PPS - Understand that I have no specific knowledge of the weight of various parts of the M3 engine and drive train. I just know that the M Group has worked very hard on reducing rotational inertia in this car, since even with its overall very aggressive gearing (thereby increasing rotational inertia) it still spins up like a maniac freezing ice cream.

Last edited by bruce.augenstein@comcast.; 02-11-2012 at 12:51 PM.
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      02-12-2012, 02:53 AM   #32
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There are at least two reasons why the four-liter V8 spins up so quickly...
Thanks for your insight! Can you describe the power band I hear mention of?
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      02-12-2012, 03:27 AM   #33
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They can't put the power down duhh. The M3 could crack a 3.9 or faster with drag radials, or on a prepped surface, new tires with a great launch...

2011 GT500 1/4 mile record. 11.16@124

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      02-12-2012, 07:01 AM   #34
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and your M is still just a 3 series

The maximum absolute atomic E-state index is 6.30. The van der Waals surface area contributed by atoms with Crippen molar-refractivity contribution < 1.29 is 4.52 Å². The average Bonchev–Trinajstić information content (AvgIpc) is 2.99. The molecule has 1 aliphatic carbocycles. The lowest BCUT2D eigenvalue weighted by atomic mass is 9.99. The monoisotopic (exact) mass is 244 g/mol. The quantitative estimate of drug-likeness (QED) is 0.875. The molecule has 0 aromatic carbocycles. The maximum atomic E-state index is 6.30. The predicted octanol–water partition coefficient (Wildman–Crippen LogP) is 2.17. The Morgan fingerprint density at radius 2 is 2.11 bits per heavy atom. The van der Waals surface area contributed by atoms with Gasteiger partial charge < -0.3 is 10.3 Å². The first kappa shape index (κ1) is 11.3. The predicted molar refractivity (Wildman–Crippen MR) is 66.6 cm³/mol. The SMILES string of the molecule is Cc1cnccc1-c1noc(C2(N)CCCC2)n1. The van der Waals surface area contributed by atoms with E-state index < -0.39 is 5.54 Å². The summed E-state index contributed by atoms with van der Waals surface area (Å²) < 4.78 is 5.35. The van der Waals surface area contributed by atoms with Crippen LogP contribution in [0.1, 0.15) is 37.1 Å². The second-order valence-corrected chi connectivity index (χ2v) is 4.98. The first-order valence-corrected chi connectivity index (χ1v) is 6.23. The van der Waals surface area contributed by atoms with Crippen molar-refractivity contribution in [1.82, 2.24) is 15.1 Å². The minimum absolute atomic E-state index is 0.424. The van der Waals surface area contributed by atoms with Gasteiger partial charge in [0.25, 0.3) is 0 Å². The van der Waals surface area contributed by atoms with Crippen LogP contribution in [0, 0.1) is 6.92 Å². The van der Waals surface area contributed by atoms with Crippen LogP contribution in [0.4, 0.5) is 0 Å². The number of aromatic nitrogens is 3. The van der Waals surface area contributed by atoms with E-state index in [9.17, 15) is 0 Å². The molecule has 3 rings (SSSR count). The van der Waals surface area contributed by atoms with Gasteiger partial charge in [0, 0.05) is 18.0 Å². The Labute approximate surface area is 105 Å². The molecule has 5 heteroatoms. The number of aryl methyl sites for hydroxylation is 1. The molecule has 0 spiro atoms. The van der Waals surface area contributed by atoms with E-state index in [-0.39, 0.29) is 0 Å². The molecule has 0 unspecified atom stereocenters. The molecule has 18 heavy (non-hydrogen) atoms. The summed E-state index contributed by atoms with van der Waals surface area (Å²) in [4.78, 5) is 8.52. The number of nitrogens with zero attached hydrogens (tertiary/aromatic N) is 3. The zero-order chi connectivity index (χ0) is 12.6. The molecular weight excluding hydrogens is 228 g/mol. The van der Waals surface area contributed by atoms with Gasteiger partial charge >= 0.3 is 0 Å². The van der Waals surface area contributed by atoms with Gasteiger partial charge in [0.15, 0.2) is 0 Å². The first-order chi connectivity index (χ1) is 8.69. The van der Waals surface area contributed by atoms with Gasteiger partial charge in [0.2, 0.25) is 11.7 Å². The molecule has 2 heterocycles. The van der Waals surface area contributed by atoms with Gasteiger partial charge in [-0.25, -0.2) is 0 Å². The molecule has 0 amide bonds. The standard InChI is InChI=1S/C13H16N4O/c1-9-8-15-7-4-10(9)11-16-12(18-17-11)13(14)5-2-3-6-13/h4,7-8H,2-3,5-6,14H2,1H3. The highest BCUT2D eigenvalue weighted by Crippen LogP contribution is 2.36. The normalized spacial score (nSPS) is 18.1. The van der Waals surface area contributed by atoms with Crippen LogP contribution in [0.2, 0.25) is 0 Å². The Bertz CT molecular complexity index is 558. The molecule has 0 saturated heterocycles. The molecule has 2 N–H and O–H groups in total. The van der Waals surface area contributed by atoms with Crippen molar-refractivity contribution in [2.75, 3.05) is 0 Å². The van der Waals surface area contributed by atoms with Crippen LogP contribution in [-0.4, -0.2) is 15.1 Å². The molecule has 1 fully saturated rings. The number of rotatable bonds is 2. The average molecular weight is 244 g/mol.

And that is a bad thing? The 3 series is probably the best all around sports sedan in the world.
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      02-12-2012, 11:18 AM   #35
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Thanks for your insight! Can you describe the power band I hear mention of?
There is no way to pinpoint what the "power band" actually is for all engines, but on any engine at all, one could say that the power band exists between peak torque and peak power. In that region, any engine seems most willing, eager, or even joyous.

It gets a little more complicated, however. On those engines with broad torque curves, the perceived power band will begin well before peak torque, and extend past peak power. The M3, for instance, starts to feel very happy at anything past 3000 rpm, and trust me, if you could rev it to 9000 rpm (in dead-stock form), it would rev very happily to that number. Of course, it would blow up fairly quickly.